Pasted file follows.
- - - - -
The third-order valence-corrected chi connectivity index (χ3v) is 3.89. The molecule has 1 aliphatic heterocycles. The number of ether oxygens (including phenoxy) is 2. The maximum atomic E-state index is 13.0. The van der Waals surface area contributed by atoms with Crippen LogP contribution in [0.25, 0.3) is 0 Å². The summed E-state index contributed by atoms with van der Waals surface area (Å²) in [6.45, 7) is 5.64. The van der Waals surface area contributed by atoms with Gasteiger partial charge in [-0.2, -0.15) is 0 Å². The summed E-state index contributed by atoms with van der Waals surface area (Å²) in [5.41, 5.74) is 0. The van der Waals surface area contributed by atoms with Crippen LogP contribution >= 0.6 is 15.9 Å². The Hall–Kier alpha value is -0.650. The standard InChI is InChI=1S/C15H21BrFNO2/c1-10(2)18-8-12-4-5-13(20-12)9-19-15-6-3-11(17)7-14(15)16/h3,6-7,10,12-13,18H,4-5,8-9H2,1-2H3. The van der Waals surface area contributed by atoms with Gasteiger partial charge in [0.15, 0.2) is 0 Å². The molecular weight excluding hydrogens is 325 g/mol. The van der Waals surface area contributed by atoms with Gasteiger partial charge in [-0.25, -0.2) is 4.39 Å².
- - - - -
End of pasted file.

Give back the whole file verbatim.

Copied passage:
The third-order valence-corrected chi connectivity index (χ3v) is 3.89. The molecule has 1 aliphatic heterocycles. The number of ether oxygens (including phenoxy) is 2. The maximum atomic E-state index is 13.0. The van der Waals surface area contributed by atoms with Crippen LogP contribution in [0.25, 0.3) is 0 Å². The summed E-state index contributed by atoms with van der Waals surface area (Å²) in [6.45, 7) is 5.64. The van der Waals surface area contributed by atoms with Gasteiger partial charge in [-0.2, -0.15) is 0 Å². The summed E-state index contributed by atoms with van der Waals surface area (Å²) in [5.41, 5.74) is 0. The van der Waals surface area contributed by atoms with Crippen LogP contribution >= 0.6 is 15.9 Å². The Hall–Kier alpha value is -0.650. The standard InChI is InChI=1S/C15H21BrFNO2/c1-10(2)18-8-12-4-5-13(20-12)9-19-15-6-3-11(17)7-14(15)16/h3,6-7,10,12-13,18H,4-5,8-9H2,1-2H3. The van der Waals surface area contributed by atoms with Gasteiger partial charge in [0.15, 0.2) is 0 Å². The molecular weight excluding hydrogens is 325 g/mol. The van der Waals surface area contributed by atoms with Gasteiger partial charge in [-0.25, -0.2) is 4.39 Å².